NY Times, Dennis Overbye: The Flip Side of Optimism About Life on Other Planets. (The print version was titled “A Case for Why We’re Alone”.)
A consideration of the “Fermi paradox”: why, if by reasonable estimates there are likely millions of other intelligent species in our own galaxy alone, we’ve not seen any evidence of them. The angle of the piece is the take of Oxford philosopher Nick Bostrom, who thinks detection of any kind of life outside the Earth would be a “crushing blow”.
There must be something, he concludes, that either stops life from starting at all, or shuts it down before it can conquer the stars. He calls it the Great Filter.
You can imagine all kinds of bottlenecks in the evolution of life and civilization — from the need for atoms to first combine into strands of RNA, the genetic molecule that plays Robin to DNA’s Batman, to nuclear war, climate change or a mishap of genetic engineering — that could constitute a Great Filter.
The big question for Professor Bostrom is whether the Great Filter is in our past or our future, and for the answer he looks to the stars. If there is nothing else out there, then maybe we have survived whatever it is. As bizarre as it sounds, we are the first ones in the neighborhood to have run the cosmic obstacle course.
If there is company out there, it means the Great Filter is ahead of us. We are doomed.
This is a staggeringly existential piece of knowledge to have obtained at what seems to be a tender age as a species, based on a cursory examination of a sliver of our cosmic neighborhood. It is also a truly brave exercise of the power of human reason.
Not sure I’ll read this, but this book, which just won a Mythopoeic Award, has a description that seems relevant to my PvC that fantasy, being the modern equivalent of myth-making, is about the subjective understanding of humanity’s place in the universe, as is religion; while science fiction is about the *attempt* to objectively understand humanity’s place in the universe, as is science. (Thus, I reject the occasional claim the SF is a subdivision of fantasy, just because they both deal with things that aren’t literally real.)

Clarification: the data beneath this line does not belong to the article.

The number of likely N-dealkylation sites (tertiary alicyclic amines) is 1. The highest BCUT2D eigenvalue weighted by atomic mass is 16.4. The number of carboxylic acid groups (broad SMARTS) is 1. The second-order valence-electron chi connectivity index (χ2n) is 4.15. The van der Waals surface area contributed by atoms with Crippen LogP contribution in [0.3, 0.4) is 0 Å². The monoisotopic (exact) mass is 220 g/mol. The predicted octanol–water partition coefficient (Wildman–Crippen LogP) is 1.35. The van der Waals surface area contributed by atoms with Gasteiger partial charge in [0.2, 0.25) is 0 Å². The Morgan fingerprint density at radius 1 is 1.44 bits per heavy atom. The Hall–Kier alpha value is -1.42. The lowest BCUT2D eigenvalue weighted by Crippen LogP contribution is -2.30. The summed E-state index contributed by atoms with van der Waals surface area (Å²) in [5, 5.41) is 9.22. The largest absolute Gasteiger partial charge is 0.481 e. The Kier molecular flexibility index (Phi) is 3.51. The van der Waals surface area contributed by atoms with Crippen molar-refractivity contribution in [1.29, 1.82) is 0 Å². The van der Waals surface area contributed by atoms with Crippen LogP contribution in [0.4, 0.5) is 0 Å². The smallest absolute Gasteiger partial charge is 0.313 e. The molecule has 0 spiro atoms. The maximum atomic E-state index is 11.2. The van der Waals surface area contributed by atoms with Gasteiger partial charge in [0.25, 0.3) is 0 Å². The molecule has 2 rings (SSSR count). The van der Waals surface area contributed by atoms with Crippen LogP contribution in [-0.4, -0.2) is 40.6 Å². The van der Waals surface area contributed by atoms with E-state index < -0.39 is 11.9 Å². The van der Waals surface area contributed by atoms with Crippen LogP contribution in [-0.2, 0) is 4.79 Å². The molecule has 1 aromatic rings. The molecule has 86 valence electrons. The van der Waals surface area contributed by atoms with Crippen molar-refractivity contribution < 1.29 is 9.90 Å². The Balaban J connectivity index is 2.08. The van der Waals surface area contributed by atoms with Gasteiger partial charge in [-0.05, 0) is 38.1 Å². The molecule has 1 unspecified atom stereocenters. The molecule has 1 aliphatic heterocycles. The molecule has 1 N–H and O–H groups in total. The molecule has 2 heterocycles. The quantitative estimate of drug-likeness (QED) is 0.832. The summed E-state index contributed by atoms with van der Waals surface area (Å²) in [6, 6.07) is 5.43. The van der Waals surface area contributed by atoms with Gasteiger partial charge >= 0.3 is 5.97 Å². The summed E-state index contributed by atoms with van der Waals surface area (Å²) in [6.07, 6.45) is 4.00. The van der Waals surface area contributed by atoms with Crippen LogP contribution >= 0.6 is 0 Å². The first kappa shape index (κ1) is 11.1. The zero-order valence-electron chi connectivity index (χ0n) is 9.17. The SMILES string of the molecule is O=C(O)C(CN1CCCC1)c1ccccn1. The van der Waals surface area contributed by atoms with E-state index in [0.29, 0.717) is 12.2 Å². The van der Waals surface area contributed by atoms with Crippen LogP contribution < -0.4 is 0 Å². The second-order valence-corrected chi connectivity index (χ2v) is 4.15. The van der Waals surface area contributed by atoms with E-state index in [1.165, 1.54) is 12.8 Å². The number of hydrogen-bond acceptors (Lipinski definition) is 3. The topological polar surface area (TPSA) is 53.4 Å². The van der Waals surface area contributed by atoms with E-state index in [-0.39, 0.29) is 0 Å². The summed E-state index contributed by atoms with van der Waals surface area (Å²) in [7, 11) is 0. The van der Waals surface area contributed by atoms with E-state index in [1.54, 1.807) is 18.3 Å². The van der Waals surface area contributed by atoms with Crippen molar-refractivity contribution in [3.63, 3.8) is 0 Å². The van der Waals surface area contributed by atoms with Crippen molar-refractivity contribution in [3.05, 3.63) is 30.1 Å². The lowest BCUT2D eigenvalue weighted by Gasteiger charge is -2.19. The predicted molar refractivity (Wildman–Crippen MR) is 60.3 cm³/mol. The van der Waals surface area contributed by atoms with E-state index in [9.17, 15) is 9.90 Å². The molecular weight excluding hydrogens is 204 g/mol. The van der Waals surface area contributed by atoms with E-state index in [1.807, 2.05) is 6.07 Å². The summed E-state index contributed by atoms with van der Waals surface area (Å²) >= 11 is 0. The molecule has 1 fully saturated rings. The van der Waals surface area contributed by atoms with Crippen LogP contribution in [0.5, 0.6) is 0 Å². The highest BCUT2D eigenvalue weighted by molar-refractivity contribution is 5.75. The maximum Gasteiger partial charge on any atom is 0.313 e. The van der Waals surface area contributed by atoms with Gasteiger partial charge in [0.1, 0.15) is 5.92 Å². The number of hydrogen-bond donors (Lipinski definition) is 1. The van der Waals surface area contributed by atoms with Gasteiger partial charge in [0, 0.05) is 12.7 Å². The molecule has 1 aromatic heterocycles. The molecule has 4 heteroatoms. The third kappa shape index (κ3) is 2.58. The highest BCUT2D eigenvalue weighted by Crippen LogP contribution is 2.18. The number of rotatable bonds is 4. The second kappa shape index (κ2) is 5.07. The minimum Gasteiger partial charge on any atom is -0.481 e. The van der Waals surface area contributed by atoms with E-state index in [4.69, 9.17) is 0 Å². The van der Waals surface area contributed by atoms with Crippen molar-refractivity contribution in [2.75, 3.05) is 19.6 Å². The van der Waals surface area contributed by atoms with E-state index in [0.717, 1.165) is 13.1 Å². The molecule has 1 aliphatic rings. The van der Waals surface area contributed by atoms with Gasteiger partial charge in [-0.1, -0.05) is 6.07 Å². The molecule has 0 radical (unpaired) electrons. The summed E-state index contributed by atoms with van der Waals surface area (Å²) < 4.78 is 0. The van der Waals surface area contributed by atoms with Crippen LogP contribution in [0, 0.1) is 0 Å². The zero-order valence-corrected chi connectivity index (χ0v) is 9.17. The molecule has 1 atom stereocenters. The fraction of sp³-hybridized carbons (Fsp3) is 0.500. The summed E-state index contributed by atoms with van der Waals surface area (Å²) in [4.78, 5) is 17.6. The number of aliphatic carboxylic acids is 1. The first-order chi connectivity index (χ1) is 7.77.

Amazon: Stories about Stories: Fantasy and the Remaking of Myth, by Brian Attebery.
The publisher’s description:
Myth is oral, collective, sacred, and timeless. Fantasy is a modern literary mode and a popular entertainment. Yet the two have always been inextricably intertwined. Stories about Stories examines fantasy as an arena in which different ways of understanding myth compete and new relationships with myth are worked out. The book offers a comprehensive history of the modern fantastic as well as an argument about its nature and importance. Specific chapters cover the origins of fantasy in the Romantic search for localized myths, fantasy versions of the Modernist turn toward the primitive, the post-Tolkienian exploration of world mythologies, post-colonial reactions to the exploitation of indigenous sacred narratives by Western writers, fantasies based in Christian belief alongside fundamentalist attempts to stamp out the form, and the emergence of ever-more sophisticated structures such as metafiction through which to explore mythic constructions of reality.
Slate reviews another book that sounds fascinating, and which I may or may not read. (Life is short.)
This is about A Beautiful Question: Finding Nature’s Deep Design by Frank Wilczek (a Nobel Prize winner in physics, for what that’s worth).
History books reveal that humans have always built their civilizations around two things: an obsessive desire for beauty and an analytical quest for truth. It’s a classic tale—the artist and the scientist, two halves of society. Wilczek tries to marry the two, arguing that they are one and the same: A search for the scientific is a hunger for the beautiful. Beauty is order, and order is beauty. His argument isn’t spiritual, but based on fact—as an agnostic, the author steers well clear of religion, and the result is a bracing meditation that leans convincingly on hard science.
PvC support: BBC: Bangladesh blogger Niloy Neel hacked to death in Dhaka. This is the fourth murder of a secularist blogger in the past year, in Muslim Bangladesh. Center for Inquiry responds here.
One political post for today (I’m saving up others): Mike Huckabee loves science, as long as he can make it up in support of his predefined worldview.
The writer comments,
I have a PhD in neuroscience and have never heard the term ‘DNA schedule’ before. This appears to be a concept that Huckabee — who has a degree in religion — has invented.